Expensive Isolation: Why You May Regret Moving to Australia
Do you regret moving to Australia? I don’t. This post was written when I moved back to Australia in 2017, after being away for three years. I’m not inviting anyone to agree or disagree with them – it’s a personal perspective.
I would like to start this post by making something very clear.
I do not hate Australia or living in Australia
I also don’t really need any aspect of why Australia is the way it is
mansexplained to me. I’ve lived here for most of my life. I’m fluent in how this country functions.
There are certain elements of living here that aren’t great. However, you could say that about any country of the world. Australia is not the “best damn country in the world” as some may claim, because nowhere is perfect.
After living away from the country for a spell of time, or coming to live here in the first place, you may regret moving to Australia.
I personally think life Down Under is pretty good, most of the time. However, I do think there are things about Australia that could be improved.
These are some aspects of life in Australia that those living here have to deal with. You may not necessarily regret moving to Australia but you should know what you’re signing up for, well in advance.
The Internet is pretty awful
There was once this dream of having fibre optic Internet in Australia. It was an ambitious idea, as Australia is one of the most sparsely populated countries in the world (in terms of population density there are around 3 people to every square kilometre).
This dream tanked when the conservative Federal Government instead chose to save on costs by continuing using decades-old copper phone lines for Internet connection, having chosen a fibre-to-the-node (FTTN) strategy.
This was due to be completed in 2016. It’s 2019 as I write this, I live in the second largest city in the country and I don’t yet have access to the National Broadband Network (the NBN). Fun times.
The most irritating thing is, eventually we will have to catch up to everyone else and replace the links with fibre optics, taking the investment way beyond its initial calculated price of AU $45.6 billion.
We’re currently ranked 62nd for Internet speed in the world, which is pretty abysmal for a country with an economy as advanced as our own.
The not very funny punchline of this joke – WE INVENTED WIFI.
At least Australia’s mobile internet speeds are at 5th, globally. Port off your phone, perhaps?
It’s isolated, both geographically and metaphorically
Australia is a very self-contained place. This makes sense when you think about how isolated we are geographically – hanging out on the bottom of the globe, taking hours to get across the country, let alone leave its shores.
This sense of isolation is perpetuated by our media. Commercial networks don’t give nearly as much airtime to world events (depending on where in the world it’s taking place), tending to report mostly on what’s happening within the country’s borders.
It’s nice in some ways, as you can feel quite safe living here, which is something that should not be taken for granted.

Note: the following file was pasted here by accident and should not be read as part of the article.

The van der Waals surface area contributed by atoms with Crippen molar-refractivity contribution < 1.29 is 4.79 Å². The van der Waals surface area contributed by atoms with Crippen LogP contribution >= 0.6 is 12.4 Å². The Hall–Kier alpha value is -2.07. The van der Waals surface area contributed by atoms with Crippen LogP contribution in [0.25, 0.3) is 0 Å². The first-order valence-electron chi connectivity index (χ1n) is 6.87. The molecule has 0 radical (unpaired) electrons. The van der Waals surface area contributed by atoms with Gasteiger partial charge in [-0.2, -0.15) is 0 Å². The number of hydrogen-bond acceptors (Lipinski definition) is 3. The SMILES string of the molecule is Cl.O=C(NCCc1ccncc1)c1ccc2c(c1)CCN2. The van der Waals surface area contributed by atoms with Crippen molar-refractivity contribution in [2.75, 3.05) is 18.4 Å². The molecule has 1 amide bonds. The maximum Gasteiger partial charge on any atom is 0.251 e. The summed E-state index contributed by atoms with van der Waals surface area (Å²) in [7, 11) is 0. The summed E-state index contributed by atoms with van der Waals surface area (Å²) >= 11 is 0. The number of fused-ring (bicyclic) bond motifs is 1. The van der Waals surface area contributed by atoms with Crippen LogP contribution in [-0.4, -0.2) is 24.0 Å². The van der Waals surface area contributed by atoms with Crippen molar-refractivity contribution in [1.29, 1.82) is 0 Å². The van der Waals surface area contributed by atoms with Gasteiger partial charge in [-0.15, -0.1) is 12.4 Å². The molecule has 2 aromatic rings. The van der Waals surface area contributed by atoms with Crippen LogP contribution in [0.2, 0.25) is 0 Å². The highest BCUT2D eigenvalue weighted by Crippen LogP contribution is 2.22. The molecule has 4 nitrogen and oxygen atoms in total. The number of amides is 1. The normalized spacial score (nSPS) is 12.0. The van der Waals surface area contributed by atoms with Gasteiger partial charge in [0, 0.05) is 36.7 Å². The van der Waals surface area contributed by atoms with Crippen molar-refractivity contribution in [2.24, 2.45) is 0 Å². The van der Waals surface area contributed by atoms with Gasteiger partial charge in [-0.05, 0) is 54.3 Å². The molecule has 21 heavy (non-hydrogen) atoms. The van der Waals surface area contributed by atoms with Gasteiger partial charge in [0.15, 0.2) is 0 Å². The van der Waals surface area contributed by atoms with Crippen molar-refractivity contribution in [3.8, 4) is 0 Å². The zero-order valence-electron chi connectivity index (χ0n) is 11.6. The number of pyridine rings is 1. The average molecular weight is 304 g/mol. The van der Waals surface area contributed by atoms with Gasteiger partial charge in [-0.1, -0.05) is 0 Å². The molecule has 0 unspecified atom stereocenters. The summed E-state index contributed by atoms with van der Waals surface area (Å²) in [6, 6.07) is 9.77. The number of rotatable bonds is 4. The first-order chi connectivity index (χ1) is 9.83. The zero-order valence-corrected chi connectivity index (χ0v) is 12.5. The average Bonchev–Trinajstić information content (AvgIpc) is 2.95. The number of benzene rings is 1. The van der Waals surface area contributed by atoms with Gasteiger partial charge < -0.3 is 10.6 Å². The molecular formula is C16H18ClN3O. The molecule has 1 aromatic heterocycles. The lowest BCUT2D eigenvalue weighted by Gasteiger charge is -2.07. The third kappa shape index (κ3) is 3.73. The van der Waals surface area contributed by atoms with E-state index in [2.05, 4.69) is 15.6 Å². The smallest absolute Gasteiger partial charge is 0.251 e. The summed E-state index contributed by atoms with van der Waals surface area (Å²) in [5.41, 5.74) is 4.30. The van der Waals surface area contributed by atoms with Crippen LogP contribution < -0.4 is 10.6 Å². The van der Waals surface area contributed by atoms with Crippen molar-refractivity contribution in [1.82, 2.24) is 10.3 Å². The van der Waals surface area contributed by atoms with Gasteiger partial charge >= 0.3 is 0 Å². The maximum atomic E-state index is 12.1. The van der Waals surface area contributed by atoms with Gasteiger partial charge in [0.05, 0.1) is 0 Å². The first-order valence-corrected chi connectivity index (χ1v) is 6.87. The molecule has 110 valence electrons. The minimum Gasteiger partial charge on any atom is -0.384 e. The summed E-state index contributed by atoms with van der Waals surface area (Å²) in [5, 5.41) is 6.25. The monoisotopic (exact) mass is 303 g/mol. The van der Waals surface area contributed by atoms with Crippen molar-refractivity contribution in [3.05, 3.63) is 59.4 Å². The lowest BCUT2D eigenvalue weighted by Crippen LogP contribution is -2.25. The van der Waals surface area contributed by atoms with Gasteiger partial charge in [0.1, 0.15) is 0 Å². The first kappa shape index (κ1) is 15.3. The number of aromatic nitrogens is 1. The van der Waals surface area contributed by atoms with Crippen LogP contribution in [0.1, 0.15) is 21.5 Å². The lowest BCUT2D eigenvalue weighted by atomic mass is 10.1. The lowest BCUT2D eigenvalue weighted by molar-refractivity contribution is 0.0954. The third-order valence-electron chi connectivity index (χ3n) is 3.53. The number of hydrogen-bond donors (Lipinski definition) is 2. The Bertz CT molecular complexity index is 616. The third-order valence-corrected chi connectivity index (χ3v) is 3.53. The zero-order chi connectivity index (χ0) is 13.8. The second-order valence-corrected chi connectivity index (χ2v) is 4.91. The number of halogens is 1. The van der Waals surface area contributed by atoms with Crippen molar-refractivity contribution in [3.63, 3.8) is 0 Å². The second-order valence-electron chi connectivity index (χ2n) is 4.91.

On the other, we should care about what’s happening in the world, quite simply because we are a part of it.
Travelling abroad is an expensive and time consuming endeavour
I didn’t step foot outside Australia until I was 20 years old and I’m not alone in this.
Most of my friends were in the same boat, unless they went on exchange, saved up to travel during University breaks, went to Bali for their end of school celebrations, or had their families take them abroad on holiday.
And those who did go overseas, mostly had just travelled to cheap destinations in Asia or New Zealand.
European friends on the other hand, who flit through countries and languages on the regular, are surprised by this. But whilst you can travel from say, London to Rome for £9 return trip, you’re not going to see the same for Sydney to Bangkok.
Plus, an eight hour flight to a destination from Australia is considered to be on the short side. Unlike Europe, it’s not like you can just jet off to Singapore for the weekend (well, you could but it would be a waste of time and money).
Travelling within the country is also quite expensive
So, why not stick to travelling within the country, then? This is what many Australians tend to do, however the price of doing so can be alarming.
In the 90’s, Australia was considered a budget destination for backpackers and people who were my age now (30’s) could actually afford housing in the city.
Times have changed and travel within the country is now as or more expensive than travel overseas. I’ve seen flights to Auckland from Sydney that have been cheaper than flights to Perth. Truth.
And if you’re wondering about costs for visitors, here is a breakdown of the cost of a month’s travel in Australia.
Our public transport infrastructure badly needs work
Another oft-discussed government dream is the placement of a high-speed train up Australia’s East Coast, linking Melbourne to Brisbane, with Sydney and Canberra in between – much like the Shinkansen in Japan.
A high-speed rail could be a wonderful solution, enabling population to spread out beyond the big cities, revitalising communities up and down the coast.
For now, it’s a very expensive pipe-dream, that doesn’t look to happen within this generation.
In the bigger cities, governments are throwing money at large-scale infrastructure programs… but they’re throwing it at our roads, rather than public transport.
Melbourne too has invested billions in recent road transport projects – the city still has no train line out the airport (scheduled to change in time, but come on).
Australia is one of the most car-reliant nations in the world and it seems like nothing will be done to combat this anytime soon.
The cost of living has risen considerably
Australia’s booming economy has had its drawbacks, with the cost of living rising considerably over the last couple of decades.
The median house price in Sydney has been AUD $1 million for years, finally dipping this year.
Young adults find themselves having to live at home well beyond a length of time that both they and their parents find tolerable, in order to survive.
There’s a very real chance we are heading into recession, which we were lucky enough to avoid during the Global Financial Crisis of 2008.
There are interesting and unnerving times ahead, for sure – enough to perhaps make you regret moving to Australia.